Just like Aesop’s mouse, the one commonality the main characters share in the above vignettes is that someone has overstepped a boundary and invaded another’s territory. Lions and other such animals set their boundaries by urinating in certain places, warning other animals to tread lightly, or not at all. Hopefully, we humans can set our boundaries by exercising our language skills.

Setting boundaries is important in distinguishing our individuality and protecting ourselves from pain and anguish. Like sturdy fences between neighbors, they mark the place where one reality ends and another begins. Boundaries also provide a foundation for respectful and mature relationships so we can live in peace and autonomy.

In our dealings with others, whether they be bosses, friends, casual acquaintances, or intimate relationships, we sometimes find ourselves in uncomfortable circumstances. Rather than feel stymied, and later resentful for not saying anything, it would be better for us to respond in an assertive, yet sensitive way that would affirm our personal convictions without distancing ourselves emotionally.

Dr. Charles Whitfield, in his book, Boundaries and Relationships, believes that recognizing our comfort level is a determining factor in setting limits. He asserts, “A boundary or limit is how far we can go with comfort in a relationship. It delineates where I and my physical and psychological space ends, and where you and yours begins. Boundary is a concept that provokes a real experience within us. Therefore, the boundary is real.”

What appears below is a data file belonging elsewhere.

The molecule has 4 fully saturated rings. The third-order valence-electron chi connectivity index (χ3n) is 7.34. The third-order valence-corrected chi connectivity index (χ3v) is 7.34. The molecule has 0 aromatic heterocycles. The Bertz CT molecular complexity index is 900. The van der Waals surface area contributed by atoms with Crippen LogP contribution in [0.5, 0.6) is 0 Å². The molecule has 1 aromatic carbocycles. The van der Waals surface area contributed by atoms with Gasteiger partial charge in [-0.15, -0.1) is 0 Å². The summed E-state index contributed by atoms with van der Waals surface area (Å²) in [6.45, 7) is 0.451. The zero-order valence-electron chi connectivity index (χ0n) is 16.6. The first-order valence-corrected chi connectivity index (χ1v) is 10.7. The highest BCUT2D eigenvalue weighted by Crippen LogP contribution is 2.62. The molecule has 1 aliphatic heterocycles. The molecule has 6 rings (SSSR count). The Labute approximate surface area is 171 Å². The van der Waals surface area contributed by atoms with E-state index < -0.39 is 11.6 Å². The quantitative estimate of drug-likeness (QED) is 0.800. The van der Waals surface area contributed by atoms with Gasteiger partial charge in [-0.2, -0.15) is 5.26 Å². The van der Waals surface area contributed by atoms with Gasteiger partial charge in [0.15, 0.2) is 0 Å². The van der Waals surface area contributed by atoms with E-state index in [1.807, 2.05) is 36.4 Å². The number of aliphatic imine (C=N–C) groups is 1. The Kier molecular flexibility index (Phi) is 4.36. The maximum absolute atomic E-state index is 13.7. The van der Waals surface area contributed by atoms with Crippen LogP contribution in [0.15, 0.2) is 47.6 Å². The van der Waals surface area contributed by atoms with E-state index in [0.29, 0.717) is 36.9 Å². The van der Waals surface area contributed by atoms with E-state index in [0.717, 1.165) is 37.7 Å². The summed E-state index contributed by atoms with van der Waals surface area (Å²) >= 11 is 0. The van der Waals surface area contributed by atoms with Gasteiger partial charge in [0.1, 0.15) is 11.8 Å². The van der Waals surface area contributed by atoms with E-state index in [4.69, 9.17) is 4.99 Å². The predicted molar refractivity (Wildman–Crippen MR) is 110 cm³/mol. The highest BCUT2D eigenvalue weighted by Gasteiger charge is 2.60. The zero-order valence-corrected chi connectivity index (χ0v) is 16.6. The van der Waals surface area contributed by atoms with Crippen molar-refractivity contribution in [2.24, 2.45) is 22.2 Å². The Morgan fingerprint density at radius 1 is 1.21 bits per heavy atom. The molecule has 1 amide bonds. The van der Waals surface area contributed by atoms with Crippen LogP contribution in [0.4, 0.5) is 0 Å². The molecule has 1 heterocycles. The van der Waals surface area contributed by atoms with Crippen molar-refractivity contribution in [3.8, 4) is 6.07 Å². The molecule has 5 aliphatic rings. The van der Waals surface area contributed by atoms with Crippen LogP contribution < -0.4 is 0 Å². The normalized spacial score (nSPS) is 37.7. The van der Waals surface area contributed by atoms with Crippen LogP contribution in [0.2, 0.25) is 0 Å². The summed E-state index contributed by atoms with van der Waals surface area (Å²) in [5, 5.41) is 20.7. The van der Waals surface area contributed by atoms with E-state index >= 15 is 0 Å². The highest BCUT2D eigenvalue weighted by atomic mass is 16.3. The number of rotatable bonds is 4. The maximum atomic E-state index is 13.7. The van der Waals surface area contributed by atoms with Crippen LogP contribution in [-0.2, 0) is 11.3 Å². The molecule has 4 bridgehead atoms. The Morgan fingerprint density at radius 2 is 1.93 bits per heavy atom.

So, the easiest way to recognize an overstepped boundary is to “go with your gut,” so to speak. The above mentioned stories are examples that provoke real emotion within us. We somehow know a line has been crossed because we feel hurt, anger, pain, and/or resentment. Our feelings give us a clue that “something is amiss.” We feel offended and sense that our personal space has been invaded, or worse, violated by another person’s words or deeds.

What is the best way to react when our feelings tell us our boundaries have been stepped on? First, we need to become acquainted, or re-acquainted, with our personal belief system, and feel confident with it, in spite of the beliefs of the majority. Then we need to recognize those times when our boundaries are being invaded, by tuning into our feelings and identifying an emotion, such as anger. Finally, we need to learn productive ways to speak for ourselves and our principles. This, of course, is a life-long process, but at particular times in our lives we need to declare our individual boundaries firmly so others won’t invade our space and stay there. For instance, in story #2, when Mother Clara admonishes her grown son for not taking his family to church, he could say to her: